Federal Trade Commission.
Proposed consent agreement.
The consent agreement in this matter settles alleged violations of Federal law prohibiting unfair or deceptive acts or practices or unfair methods of competition. The attached Analysis to Aid Public Comment describes both the allegations in the draft complaint and the terms of the consent order—embodied in the consent agreement—that would settle these allegations.
Comments must be received on or before June 9, 2006.
Interested parties are invited to submit written comments. Comments should refer to “Nations Title Agency, File No. 052 3117,” to facilitate the organization of comments. A comment filed in paper form should include this reference both in the text and on the envelope, and should be mailed or delivered to the following address: Federal Trade Commission/Office of the Secretary, Room 135-H, 600 Pennsylvania Avenue, NW., Washington, DC 20580. Comments containing confidential material must be filed in paper form, must be clearly labeled “Confidential,” and must comply with Commission Rule 4.9(c). 16 CFR 4.9(c) (2005). The FTC is requesting that any comment filed in paper form be sent by courier or overnight service, if possible, because U.S. postal mail in the Washington area and at the Commission is subject to delay due to heightened security precautions. Comments that do not contain any nonpublic information may instead be filed in electronic form as part of or as an attachment to e-mail messages directed to the following e-mail box: email@example.com.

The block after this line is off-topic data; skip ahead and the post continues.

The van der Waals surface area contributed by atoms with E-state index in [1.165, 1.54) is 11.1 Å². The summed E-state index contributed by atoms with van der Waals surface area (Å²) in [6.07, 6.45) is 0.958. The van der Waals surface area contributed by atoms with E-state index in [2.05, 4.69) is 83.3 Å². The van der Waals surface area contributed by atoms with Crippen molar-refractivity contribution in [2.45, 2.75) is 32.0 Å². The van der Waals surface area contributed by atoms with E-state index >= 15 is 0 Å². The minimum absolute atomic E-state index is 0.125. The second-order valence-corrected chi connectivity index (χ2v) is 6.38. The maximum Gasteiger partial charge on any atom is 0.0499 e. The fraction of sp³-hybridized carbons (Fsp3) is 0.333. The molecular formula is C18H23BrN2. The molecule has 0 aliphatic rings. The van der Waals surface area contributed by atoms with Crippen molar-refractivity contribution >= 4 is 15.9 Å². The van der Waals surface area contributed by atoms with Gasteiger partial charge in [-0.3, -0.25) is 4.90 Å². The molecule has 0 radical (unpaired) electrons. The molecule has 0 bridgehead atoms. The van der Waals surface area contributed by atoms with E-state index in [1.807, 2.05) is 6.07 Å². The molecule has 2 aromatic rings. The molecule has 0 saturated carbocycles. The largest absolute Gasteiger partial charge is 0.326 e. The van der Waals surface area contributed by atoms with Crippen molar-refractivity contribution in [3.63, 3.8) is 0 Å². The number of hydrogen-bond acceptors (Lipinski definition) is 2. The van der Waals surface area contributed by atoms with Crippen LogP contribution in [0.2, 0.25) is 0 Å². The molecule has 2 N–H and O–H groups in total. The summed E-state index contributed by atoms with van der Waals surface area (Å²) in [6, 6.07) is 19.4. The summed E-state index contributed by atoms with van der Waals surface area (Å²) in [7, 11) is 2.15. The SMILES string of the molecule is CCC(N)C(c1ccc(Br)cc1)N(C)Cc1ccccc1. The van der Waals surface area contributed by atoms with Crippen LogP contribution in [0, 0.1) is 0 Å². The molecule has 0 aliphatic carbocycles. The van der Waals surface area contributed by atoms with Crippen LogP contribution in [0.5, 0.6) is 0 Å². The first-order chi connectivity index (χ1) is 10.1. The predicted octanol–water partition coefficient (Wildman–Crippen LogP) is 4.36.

FOR FURTHER INFORMATION CONTACT:
Alain Sheer or Loretta Garrison, Bureau of Consumer Protection, 600 Pennsylvania Avenue, NW., Washington, DC 20580, (202) 326-3224.End Further Info End Preamble Start Supplemental Information
Pursuant to section 6(f) of the Federal Trade Commission Act, 38 Stat. 721, 15 U.S.C. Start Printed Page 2833746(f), and § 2.34 of the Commission Rules of Practice, 16 CFR 2.34, notice is hereby given that the above-captioned consent agreement containing a consent order to cease and desist, having been filed with and accepted, subject to final approval, by the Commission, has been placed on the public record for a period of thirty (30) days. The following Analysis to Aid Public Comment describes the terms of the consent agreement, and the allegations in the complaint. An electronic copy of the full text of the consent agreement package can be obtained from the FTC Home Page (for May 10, 2006), on the World Wide Web, at http://www.ftc.gov/os/2006/05/index.htm. A paper copy can be obtained from the FTC Public Reference Room, Room 130-H, 600 Pennsylvania Avenue, NW., Washington, DC 20580, either in person or by calling (202) 326-2222.
Public comments are invited, and may be filed with the Commission in either paper or electronic form. All comments should be filed as prescribed in the ADDRESSES section above, and must be received on or before the date specified in the DATES section.